The Lone Wolf strongly resembles Anarchical – someone who tends to buck the system, do their own thing, own their own power and bring in results more times than not. They tend to be the person who turns up to meetings late, not because they are running late, but because they just do. They are the ones who might not keep their reporting up to scratch or don’t take on-the-job learning too seriously. We all know someone who breaks away from the team and can also get away with it. They don’t take being disciplined to heart and tend to focus on themselves. Sales Impact: 15% of core performers; 25% of High Performers

The Hard Worker shares much in common with Hierarchical – very focused on doing things right with very defined values and rules. Tending to shy away from authority this impacts the ability to converse with executives or the C Suite. They are usually very reliable, on time and don’t usually buck the system and tend to be conscious of what others think. Sales Impact: 22% of core performers; 17% of High Performers

The Challenger strongly aligns with Entrepreneurial where the opportunities are there to be taken, sometimes at the cost to others. They have the ability to challenge, are bold and opinionated and can create tension in the right ways. They are open to debate and not afraid to ask the hard questions with the focus generally around themselves. Sales Impact: 23% of core performers; 30% of High Performers

The Problem Solver is a lot like Communal as they are focused on doing the right thing, making sure everyone wins, focused on fixing what’s wrong and emotions drive them not logic. They are very much focused on others. Sales Impact: 14% of core performers; 12% of High Performers.

SO WHAT?

What is interesting about both these models is that the least effective position in The Challenger Sale, namely The Relationship Builder at 7% , focused on building relationships, correlates with the least effective position within Spiral Dynamics, namely the Tribal level sharing the same relationship and community tendencies.

What is also interesting in both models is that the most effective role in the sales environment, based on The Challenger Sale research, is the Challenger role at 39% correlates to the role in Spiral Dynamics that carries the most power at 50%, being the percentage of the population known as Entrepreneurial.

Here’s the point:

We all evolve through each level and we can move between each level at anytime. As a mum, I will go into red where I might yell at the kids (really?) and then a minute later might be orange, talking to a client about a sales and marketing idea, so that’s an example of how we all move between the levels on HOW we think, not WHAT we think.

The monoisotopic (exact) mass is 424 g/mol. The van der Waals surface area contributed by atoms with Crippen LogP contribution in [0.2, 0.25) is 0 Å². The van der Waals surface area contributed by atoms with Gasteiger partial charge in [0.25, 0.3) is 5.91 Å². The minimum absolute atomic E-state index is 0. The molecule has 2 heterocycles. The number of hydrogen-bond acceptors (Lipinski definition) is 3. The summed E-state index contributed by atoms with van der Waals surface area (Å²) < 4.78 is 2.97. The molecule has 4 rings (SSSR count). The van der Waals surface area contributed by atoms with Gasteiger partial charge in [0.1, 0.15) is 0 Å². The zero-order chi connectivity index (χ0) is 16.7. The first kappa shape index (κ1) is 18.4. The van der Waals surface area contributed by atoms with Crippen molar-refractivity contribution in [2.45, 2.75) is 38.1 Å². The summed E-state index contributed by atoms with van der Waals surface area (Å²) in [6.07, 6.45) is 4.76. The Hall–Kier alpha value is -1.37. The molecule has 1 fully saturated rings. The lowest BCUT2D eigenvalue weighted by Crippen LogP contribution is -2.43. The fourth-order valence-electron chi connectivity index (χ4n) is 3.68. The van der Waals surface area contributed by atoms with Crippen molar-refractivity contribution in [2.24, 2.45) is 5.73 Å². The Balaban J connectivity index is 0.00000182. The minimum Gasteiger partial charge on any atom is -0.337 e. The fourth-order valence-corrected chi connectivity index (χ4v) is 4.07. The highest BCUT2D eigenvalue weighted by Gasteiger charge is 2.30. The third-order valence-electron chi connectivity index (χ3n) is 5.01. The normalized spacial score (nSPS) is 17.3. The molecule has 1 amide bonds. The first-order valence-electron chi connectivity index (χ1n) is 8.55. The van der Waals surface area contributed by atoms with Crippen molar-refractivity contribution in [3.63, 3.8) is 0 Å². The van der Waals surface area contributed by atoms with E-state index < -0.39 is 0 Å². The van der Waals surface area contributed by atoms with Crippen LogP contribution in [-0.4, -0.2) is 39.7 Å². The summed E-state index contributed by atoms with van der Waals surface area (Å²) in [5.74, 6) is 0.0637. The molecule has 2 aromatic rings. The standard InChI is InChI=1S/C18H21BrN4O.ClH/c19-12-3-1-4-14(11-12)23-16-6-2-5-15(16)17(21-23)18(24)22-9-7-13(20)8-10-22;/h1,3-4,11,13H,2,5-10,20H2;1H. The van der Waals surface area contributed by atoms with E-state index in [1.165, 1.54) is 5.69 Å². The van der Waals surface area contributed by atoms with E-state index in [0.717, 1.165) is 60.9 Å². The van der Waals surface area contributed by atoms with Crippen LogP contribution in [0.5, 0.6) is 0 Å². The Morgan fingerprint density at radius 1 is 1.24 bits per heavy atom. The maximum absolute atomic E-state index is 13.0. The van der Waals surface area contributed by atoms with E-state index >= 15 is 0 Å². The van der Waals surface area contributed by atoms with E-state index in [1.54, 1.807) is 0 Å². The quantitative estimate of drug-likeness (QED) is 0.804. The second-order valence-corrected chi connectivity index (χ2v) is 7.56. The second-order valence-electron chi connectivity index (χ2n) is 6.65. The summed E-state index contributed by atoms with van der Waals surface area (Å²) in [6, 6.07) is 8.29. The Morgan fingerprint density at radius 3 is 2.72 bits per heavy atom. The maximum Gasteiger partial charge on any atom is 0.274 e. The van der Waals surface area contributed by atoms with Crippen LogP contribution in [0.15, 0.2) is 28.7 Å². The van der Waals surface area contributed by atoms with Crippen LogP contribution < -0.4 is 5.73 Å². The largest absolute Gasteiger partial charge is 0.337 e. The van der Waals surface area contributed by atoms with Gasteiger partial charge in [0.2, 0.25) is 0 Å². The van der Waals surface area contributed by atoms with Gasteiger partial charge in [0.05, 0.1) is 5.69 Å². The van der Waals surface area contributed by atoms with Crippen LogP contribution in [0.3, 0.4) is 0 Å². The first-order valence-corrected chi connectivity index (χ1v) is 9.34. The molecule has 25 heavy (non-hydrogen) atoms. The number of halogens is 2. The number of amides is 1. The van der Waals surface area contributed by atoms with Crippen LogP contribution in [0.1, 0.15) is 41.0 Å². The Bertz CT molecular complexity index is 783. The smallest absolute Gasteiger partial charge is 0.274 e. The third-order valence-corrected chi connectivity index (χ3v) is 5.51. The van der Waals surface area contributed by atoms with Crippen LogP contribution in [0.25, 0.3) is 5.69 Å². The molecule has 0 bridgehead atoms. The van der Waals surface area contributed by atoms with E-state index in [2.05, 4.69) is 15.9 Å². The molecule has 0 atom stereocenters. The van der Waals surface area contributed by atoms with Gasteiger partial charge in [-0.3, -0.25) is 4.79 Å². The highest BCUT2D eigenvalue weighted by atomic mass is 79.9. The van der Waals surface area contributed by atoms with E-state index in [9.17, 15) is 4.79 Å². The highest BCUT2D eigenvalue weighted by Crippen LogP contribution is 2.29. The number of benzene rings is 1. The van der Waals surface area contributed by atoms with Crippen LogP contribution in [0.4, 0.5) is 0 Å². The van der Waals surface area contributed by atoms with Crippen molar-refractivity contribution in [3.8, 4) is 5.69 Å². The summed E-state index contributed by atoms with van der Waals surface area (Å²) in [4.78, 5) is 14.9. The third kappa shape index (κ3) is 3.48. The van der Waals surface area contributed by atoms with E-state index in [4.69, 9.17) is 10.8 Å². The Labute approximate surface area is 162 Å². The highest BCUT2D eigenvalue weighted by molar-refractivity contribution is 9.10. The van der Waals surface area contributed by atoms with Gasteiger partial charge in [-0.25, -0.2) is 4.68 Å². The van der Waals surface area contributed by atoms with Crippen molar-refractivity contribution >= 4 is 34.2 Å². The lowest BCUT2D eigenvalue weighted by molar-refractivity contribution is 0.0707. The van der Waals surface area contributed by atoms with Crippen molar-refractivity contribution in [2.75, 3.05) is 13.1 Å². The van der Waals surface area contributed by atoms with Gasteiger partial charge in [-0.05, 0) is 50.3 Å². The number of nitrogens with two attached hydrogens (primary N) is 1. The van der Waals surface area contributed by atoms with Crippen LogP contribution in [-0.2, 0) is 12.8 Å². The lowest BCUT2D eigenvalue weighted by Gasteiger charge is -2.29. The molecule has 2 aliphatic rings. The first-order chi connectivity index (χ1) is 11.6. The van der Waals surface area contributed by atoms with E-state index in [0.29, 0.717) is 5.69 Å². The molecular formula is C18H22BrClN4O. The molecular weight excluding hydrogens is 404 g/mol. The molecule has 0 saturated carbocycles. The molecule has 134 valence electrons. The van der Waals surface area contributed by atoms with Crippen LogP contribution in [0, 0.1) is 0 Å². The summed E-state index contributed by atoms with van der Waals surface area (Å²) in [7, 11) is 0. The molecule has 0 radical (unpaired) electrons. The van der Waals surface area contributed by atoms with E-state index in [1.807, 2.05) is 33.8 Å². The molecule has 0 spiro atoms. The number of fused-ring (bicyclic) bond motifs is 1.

Wherever we are in that level at that time, we believe we are right. The Relationship Builder believes his approach is right, The Lone Wolf believes her approach is right and so on. Put them all together to discuss a client facing approach or a team dynamic and you will find no one will agree. It’s all about perspective.

So what about the client in all of this?

What I think is missing from The Challenger Sale concept, is yet another level. A level that takes us out of ‘selling’ and into ‘serving’. It is a conscious space where as individuals we are able to take a different view of the sale, the clients business growth as well as our own business growth.

So what does that look like?

It’s when we are OK with owning EVERY level and operating from EVERY space at ANY given time.

When we are OK with making money and what that means, when we can see the importance of solid business relationships and retaining them, when we can respect other people’s ideas and abide by the rules that govern others’ world and not buck the system for the sake of it, where we can get creative, take feedback and ask the tough questions for the good of all and where we conspire for the success of everyone.

It’s moving to Tier 2 in Spiral Dynamics it’s about:

  • Interactive{Yellow} (Focus: I)
  • Global {Turquoise} (Focus: We)

And for salespeople to step up and shift gears to give their buyers what they expect and want, it’s about starting to look at themselves and their levels of development. What percentage of salespeople will buy a book to advance their profession, look at ways to develop their level of thinking to accommodate other people, or who even care about their buyers business?

This level of thinking is about change, applying knowledge and contribution to both the client and their business – it is not about another sales process. Cultural impact: 1 percent of the population, 5 percent of the power

As for the top tier, that of Global?

Well, if you’re really interested and feel you can join the ranks of Nelson Mandela and Mother Theresa and Martin Luther King, then go for it! If you feel you can sell change at a level many can’t even imagine, may the thoughts be with you! Cultural impact: .1 percent of the population, 1 percent of the power

The differentiator today, is not your brand, your product or your service. It is the quality of your ideas, the conviction of your values and agility of your thinking.

In the words of Rene Descartes, “I think, therefore I am”

Be Bold and Brilliant!

Bernadette McClelland - Keynote Speaker

 

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Image created by Karola Riegler

Spiral Dynamics Statistics based on Ken Wilber’s, A Theory of Everything,

Bernadette McClelland is a keynote speaker, sales leadership consultant, and a sales support team member for companies, in growth-mode, that need to quickly build a bridge between business goals and sales results.